Not all childcare packages are the same: qualitative insights into the importance of mixed childcare packages for employed single mothers

Brady, Michelle (2013). Not all childcare packages are the same: qualitative insights into the importance of mixed childcare packages for employed single mothers. In: Fifth International Community, Work and Family Conference: Changes and Challenges in a Globalising World. Program & Abstracts Handbook. CWFC 2013: The Fifth International Community, Work and Family Conference, Camperdown, NSW, Australia, (43-44). 17-19 July, 2013.

Author Brady, Michelle
Title of paper Not all childcare packages are the same: qualitative insights into the importance of mixed childcare packages for employed single mothers
Conference name CWFC 2013: The Fifth International Community, Work and Family Conference
Conference location Camperdown, NSW, Australia
Conference dates 17-19 July, 2013
Proceedings title Fifth International Community, Work and Family Conference: Changes and Challenges in a Globalising World. Program & Abstracts Handbook
Publication Year 2013
Sub-type Published abstract
Open Access Status
Start page 43
End page 44
Total pages 2
Language eng
Formatted Abstract/Summary
We have long known that access to non-parental childcare is critical to maternal workforce participation, but why? The answer to this question may seem obvious: childcare frees mothers from their demanding and disproportionate parenting responsibilities and allows them to devote some time and energy to paid employment. Beyond this obvious point, there are important gaps in our understanding of how childcare helps mothers to work. For example, existing survey research shows that many parents combine a range of different childcare types, such as grandparent care and center based care, but research has tended to focus on the relationship between maternal employment and use of a single type of childcare.
In this paper I argue that we should consider the full package of childcare that families use including formal only care, informal only childcare and mixed (formal and informal) childcare packages. Formal childcare is care purchased via the market and includes family-based daycare, centre-based care and nannies. Informal childcare is care provided by neighbors, family members and friends. Mixed care is childcare packages that include formal and informal care. In recent research I used large-scale panel survey data to establish that for families with young children (less than seven years) there is a strong relationship between maternal employment and type of childcare used.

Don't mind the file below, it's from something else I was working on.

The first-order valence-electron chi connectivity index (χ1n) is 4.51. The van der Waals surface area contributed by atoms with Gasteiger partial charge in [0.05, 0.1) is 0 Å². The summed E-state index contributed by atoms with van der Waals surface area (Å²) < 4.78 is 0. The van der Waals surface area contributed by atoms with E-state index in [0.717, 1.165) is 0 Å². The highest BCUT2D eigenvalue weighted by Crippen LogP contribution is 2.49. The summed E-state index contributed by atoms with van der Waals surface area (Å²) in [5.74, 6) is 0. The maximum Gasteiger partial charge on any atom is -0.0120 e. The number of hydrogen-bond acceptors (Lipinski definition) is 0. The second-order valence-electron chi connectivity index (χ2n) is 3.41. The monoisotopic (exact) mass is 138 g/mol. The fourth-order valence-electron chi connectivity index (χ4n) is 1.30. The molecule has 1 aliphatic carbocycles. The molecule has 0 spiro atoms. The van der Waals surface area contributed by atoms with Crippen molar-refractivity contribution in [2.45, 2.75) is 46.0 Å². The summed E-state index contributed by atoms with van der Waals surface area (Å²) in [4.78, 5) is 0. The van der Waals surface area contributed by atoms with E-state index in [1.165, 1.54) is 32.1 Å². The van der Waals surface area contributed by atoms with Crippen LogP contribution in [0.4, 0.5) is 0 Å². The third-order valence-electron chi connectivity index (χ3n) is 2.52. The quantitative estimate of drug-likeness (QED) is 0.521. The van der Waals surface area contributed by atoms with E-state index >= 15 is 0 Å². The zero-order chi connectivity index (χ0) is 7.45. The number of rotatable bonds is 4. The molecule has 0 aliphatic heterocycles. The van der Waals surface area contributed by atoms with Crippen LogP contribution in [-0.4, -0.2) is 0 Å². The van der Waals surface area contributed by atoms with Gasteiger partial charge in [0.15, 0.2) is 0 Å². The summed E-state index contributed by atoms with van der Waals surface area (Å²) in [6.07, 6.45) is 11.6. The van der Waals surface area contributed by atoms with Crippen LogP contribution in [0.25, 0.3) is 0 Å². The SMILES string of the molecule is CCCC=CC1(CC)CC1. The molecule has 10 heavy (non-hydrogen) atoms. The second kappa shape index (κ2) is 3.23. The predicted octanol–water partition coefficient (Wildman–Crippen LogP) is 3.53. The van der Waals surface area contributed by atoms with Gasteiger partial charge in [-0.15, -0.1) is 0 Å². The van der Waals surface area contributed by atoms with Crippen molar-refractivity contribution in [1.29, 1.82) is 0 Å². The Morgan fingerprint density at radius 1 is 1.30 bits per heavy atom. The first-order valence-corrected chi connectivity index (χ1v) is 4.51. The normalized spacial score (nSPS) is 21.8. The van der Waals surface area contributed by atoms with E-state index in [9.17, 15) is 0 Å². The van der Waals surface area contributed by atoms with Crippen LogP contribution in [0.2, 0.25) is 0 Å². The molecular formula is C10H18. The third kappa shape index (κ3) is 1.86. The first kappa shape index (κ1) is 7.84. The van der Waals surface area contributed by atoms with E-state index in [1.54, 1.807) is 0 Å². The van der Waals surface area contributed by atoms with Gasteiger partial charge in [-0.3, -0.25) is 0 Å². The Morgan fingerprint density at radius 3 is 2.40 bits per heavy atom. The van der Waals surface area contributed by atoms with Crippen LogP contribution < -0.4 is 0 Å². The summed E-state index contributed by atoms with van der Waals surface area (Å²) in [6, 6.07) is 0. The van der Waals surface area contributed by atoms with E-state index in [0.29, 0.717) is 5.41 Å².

After controlling for individual factors we found that mixed childcare is associated with higher hours of maternal employment and this is particularly the case for single mothers (Brady & Perales, 2012, 2013). This research showed that the difference was explained by the use of mixed packages, and not due to observed and unobserved individual factors or differences in the number of hours of care used. However, the data and methodology used could not determine the precise causal mechanisms leading to greater paid work for users of mixed packages.
Keyword Childcare
Single mothers
Child care
Q-Index Code EX
Q-Index Status Provisional Code
Institutional Status Unknown

Document type: Conference Paper
Collection: School of Social Science Publications
 
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Created: Sun, 30 Mar 2014, 13:13:43 EST by Michelle Brady on behalf of School of Social Science